"We have virtual labs that examine firearms, hairs and fibers, impression evidence such as fingerprints, DNA, blood stain patterns, ink and controlled dangerous substances, aka drugs," says Susan Blankenship, a full-time faculty member in UMUC's investigative forensics program, which offers both digital and scientific forensics specializations.
To provide students with the practical experience they'll need to work in crime investigation, law enforcement, firearms or fingerprint analysis, UMUC also requires those concentrating in scientific forensics to complete an internship or cooperative learning experience in a lab or crime scene investigation unit in their area.
While some graduates may need lab experience to move into environmental science jobs, others aiming for gigs in data management, geographic information systems or environmental policy may not need a hardcore science background, says Jonathan Tomkin, associate director of the School of Earth, Society and Environment at the University of Illinois, Urbana-Champaign. That's why U of I's online Environmental Sustainability bachelors program offers two concentrations — one for students focusing on natural science and one for those who aren't — and is only available to students who have already completed some college courses. To make it into this transfer program, students generally take anywhere from 45 to 60 credits of coursework either online or in person at U of I or a different institution, then complete their last two years taking online classes.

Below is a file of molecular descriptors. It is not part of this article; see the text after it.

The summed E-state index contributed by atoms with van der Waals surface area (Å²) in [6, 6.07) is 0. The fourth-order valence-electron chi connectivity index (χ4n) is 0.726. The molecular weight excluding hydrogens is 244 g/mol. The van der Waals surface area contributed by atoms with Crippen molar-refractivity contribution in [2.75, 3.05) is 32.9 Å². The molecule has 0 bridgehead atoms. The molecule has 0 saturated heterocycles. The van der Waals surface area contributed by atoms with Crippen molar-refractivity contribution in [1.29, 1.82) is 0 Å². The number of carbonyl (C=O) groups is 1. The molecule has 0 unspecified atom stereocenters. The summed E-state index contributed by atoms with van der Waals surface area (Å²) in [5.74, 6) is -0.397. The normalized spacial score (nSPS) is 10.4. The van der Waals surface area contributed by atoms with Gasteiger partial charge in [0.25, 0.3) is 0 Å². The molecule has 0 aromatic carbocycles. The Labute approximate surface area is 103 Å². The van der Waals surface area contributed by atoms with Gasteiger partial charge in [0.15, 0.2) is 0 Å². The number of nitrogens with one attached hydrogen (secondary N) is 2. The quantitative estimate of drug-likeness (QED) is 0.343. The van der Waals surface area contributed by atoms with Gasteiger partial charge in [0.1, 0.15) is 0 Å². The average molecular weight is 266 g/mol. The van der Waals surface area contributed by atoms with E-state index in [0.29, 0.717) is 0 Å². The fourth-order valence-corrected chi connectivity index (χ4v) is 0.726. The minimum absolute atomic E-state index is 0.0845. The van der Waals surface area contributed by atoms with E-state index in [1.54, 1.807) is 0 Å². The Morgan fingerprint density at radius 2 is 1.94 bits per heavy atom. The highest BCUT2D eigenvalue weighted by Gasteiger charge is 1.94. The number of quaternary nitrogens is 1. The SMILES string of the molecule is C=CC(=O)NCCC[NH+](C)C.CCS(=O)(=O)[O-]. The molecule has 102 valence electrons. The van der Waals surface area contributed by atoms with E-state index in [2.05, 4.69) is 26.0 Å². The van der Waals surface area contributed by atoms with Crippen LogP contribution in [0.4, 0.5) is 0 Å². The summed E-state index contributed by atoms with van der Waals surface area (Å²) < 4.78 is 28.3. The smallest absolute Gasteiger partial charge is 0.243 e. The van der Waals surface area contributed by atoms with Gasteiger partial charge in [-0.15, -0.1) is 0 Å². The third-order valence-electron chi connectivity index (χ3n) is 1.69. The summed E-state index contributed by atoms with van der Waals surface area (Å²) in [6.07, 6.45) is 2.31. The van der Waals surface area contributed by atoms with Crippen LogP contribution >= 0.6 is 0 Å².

"It's very, very broad what students do with the degree," Tomkin says. U of I's environmental sustainability majors often find work with government environmental protection agencies, wetlands restoration groups, sustainable farming organizations, environmental consulting companies and education organizations.
Medical Laboratory Technology
Online medical lab technology and technician degrees are offered at a variety of both brick-and-mortar and online-only institutions. Requirements for this degree vary significantly between institutions, but many programs require a mix of hematology, immunology and microbiology courses. The strong lab requirements mean that some institutions only offer this degree as a transfer program, though some do offer it entirely online, and many schools require students to complete clinical experiences at a medical facility in their community.
However, schools sometimes have systems in place to make the process more efficient. The University of Cincinnati's online Medical Laboratory Science transfer bachelor's degree program, for instance, often allows clinical rotations to be done through students' workplaces, if they're already in the field. As such, students with on-the-job experience can potentially skip or shorten the required clinical experience.
Biotechnology, Krieger School of Arts & Sciences Advanced Academic Programs, Johns Hopkins University,
Online Bachelor of Science Degree in Medical Laboratory Science, University of Cincinnati,
Online Degree in Environmental Sustainability, School of Earth, Society, and Environment, University of Illinois,
Major in Investigative Forensics, University of Maryland University College,
"ABA approves variance allowing William Mitchell to offer 'hybrid' on-campus/online J.D. program," William Mitchell College of Law, Dec. 17, 2013,